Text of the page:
The digital transformation is causing some of the most profound societal challenges of the 21st century. This year there will be almost 25 billion networked devices, approximately 3.5 for every person on the planet. Cloud computing, cross-border supply chains, the Internet of Things (IOT), e-commerce and the sharing economy are giving rise to new ways of living, working and communicating.
The COVID-19 crisis has accelerated the move toward digitization, drawing out aspects of inequality even as it enables new forms of economic and social resilience. Against this backdrop of opportunities and challenges, the Aspen Institute Germany is working on the most pressing questions of technology as they impact the lives of Germans, Europeans and the global community. In 2021, our work has been based on 5 pillars:
The AI innovation race is on. Bigger data sets, stronger algorithms and faster computers are bringing breakthroughs in voice and visual recognition, language analysis, sensors, robotics and data processing. This confluence of AI-enabled emerging technologies is transforming all corners of life from insurance underwriting to notaries, sports refereeing, loan offerings, advertising, policing and even national security. The Aspen Values-Driven AI Initiative aims to make sure that this process is accompanied by discussion and debate about how this general-purpose technology can be used to advanced good, just societies.
Aspen Berlin Annual AI Conference
As part of its work, the Aspen Institute Germany launched its annual Aspen Berlin Artificial Intelligence Conference in 2018 to bring together citizens, policy-makers, business leaders, innovators, economists, philosophers, religious leaders, union organizers, civil society and security experts together to discussion on the possibilities and pitfalls of AI.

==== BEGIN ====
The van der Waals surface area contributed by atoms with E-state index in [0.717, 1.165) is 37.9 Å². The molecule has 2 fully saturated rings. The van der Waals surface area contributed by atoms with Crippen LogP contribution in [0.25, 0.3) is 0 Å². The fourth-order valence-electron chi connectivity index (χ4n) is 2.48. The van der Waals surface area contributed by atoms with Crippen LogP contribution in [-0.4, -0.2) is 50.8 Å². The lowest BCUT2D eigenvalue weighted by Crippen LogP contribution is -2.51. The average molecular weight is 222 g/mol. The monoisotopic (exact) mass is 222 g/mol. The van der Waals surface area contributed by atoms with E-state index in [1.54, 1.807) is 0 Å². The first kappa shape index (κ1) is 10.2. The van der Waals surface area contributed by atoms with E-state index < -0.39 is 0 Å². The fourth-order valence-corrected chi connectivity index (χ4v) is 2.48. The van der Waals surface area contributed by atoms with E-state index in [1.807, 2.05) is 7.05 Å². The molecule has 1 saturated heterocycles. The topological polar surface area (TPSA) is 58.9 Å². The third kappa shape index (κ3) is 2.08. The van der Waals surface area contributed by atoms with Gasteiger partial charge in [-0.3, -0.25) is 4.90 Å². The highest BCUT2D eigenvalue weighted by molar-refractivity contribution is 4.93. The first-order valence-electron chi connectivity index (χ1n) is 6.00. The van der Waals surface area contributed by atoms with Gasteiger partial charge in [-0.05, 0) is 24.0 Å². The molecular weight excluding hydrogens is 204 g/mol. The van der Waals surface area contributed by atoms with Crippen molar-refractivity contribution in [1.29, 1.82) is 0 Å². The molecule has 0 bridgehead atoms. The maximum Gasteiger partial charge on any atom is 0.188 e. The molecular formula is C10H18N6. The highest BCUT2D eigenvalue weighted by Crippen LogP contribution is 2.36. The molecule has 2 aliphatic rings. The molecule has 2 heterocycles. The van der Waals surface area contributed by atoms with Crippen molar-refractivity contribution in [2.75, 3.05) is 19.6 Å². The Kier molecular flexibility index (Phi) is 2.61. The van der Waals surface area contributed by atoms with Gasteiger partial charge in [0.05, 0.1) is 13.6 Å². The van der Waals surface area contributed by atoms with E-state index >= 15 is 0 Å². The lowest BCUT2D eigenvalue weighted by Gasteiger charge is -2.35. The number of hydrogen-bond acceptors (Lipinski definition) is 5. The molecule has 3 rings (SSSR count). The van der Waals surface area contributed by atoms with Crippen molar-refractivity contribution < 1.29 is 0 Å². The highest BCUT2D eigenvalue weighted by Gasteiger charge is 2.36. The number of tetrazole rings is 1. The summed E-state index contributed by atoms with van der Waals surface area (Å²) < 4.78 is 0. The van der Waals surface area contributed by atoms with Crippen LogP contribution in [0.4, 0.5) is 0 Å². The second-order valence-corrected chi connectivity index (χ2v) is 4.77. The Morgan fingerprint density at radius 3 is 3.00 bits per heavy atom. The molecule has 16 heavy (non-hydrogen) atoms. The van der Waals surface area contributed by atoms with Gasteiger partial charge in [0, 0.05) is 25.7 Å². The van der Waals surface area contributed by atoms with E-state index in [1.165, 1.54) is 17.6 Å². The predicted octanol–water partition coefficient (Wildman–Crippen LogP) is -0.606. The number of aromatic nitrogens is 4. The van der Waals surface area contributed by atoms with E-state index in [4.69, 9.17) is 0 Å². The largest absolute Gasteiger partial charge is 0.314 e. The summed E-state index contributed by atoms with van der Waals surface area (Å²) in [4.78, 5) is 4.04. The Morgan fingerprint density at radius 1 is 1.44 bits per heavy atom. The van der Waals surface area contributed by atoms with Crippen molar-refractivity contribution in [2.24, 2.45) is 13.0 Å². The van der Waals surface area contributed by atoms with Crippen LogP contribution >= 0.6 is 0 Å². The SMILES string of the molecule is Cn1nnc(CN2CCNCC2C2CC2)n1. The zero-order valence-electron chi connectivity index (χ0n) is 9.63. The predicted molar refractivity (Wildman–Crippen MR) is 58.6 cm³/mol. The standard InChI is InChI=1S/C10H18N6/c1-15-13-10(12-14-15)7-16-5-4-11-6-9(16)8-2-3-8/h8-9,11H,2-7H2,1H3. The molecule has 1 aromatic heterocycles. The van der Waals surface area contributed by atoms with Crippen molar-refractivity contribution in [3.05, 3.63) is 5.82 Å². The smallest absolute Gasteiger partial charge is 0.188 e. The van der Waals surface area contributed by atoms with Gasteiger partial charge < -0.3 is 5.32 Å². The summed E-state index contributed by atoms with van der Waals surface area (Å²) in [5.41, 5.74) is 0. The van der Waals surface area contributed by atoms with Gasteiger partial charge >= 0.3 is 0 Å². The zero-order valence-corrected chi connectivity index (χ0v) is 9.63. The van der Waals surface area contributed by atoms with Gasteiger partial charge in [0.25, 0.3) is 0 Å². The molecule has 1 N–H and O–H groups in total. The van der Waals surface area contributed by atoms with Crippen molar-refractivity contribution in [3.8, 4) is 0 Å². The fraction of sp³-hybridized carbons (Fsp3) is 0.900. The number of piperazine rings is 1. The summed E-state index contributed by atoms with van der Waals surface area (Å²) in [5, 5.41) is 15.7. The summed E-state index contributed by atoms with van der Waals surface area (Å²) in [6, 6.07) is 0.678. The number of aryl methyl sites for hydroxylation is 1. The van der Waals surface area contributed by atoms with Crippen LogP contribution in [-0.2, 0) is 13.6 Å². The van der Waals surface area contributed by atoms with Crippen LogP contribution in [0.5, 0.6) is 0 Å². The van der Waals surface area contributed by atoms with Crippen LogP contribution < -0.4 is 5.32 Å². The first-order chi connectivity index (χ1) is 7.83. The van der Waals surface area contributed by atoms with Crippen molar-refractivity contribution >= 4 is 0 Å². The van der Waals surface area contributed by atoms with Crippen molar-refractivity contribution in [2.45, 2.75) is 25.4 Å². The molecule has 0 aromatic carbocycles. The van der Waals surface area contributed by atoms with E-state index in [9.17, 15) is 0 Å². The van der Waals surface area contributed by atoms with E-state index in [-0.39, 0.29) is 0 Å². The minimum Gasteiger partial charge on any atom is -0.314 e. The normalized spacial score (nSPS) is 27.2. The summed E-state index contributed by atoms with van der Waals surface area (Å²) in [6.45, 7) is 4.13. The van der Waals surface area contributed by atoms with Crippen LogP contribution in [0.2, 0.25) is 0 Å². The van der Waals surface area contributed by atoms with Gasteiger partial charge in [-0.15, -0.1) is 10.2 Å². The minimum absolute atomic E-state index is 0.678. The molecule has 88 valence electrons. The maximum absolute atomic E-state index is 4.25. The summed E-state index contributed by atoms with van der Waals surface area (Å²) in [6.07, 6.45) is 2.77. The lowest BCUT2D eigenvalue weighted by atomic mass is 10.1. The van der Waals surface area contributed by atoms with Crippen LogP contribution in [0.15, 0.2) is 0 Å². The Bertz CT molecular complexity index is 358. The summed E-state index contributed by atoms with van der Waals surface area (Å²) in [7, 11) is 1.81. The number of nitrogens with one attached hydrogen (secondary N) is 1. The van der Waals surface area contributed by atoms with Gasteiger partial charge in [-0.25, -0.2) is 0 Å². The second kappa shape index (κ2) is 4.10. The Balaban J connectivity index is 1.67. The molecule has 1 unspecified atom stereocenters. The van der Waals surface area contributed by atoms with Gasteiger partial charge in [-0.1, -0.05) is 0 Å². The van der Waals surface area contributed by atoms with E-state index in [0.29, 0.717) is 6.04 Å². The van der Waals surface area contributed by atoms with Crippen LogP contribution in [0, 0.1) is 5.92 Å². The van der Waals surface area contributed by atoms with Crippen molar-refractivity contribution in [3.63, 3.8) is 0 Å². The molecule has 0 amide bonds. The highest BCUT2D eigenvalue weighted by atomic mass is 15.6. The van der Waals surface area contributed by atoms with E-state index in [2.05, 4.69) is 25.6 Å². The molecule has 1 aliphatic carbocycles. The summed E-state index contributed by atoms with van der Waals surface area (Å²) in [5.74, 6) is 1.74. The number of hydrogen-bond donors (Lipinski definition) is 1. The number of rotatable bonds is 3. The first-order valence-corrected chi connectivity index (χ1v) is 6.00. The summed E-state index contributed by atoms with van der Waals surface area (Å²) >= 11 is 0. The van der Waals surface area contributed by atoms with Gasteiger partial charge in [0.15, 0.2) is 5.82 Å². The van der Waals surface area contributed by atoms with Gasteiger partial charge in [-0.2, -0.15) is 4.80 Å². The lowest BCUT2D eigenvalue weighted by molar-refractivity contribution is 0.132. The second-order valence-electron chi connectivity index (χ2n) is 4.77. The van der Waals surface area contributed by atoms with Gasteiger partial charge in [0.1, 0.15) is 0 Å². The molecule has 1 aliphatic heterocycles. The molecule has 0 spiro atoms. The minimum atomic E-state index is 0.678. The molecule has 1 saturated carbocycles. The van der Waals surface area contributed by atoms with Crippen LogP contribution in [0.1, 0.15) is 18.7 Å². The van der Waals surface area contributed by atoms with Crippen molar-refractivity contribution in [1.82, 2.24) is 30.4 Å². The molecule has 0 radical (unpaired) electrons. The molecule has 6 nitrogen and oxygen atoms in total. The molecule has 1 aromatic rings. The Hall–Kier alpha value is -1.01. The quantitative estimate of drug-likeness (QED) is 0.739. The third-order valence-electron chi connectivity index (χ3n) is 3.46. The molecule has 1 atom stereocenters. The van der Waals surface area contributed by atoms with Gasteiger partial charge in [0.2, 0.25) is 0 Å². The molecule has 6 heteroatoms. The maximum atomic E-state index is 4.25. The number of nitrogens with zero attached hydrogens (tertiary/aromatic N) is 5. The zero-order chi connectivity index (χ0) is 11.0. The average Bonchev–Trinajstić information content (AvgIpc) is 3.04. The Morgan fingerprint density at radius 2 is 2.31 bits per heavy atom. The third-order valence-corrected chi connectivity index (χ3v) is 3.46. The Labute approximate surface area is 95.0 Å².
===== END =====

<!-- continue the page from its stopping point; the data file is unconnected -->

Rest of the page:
The first two conferences, “Humanity Disrupted: Artificial Intelligence and Changing Societies” and “Humanity Defined: Politics and Ethics in the AI Age” told the beginning of a story of how European, American, and East Asian societies are grappling with the impacts of AI and addressed some of the ethical questions facing democracies in the face of AI’s transformative potential.
In December 2020, the third conference: “Humanity Enabled: Artificial Intelligence and the Great Economic Acceleration” was hold. It examined the economic dimensions of AI and its impact on labor, productivity, global competition, education, and social benefits. The conference had a look at the impact of the COVID-19 pandemic on technology, how it altered economic prospects across sectors and professions. It had also a look at the German EU Presidency and aspirations to pursue Europe’s digital sovereignty and preserve fundamental rights within the EU even as Europe attempts to promote innovation and tech usage.
Aspen Germany will continue the story arc in 2021 under the heading “Humanity Empowered: Building Resilience with AI.” With some hindsight, Covid-19 has catalyzed political discussions on key issues ranging from technological sovereignty and communication infrastructures to the faster digitalizing of public services, businesses, work, and education. As many countries are still working to transition out of this pandemic, one of the key questions is, how well prepared will they be for the next crisis, and the ones after that? Can the current political momentum, built on painful and costly lessons learned, be sustained 5, 10, or 15 years down the road?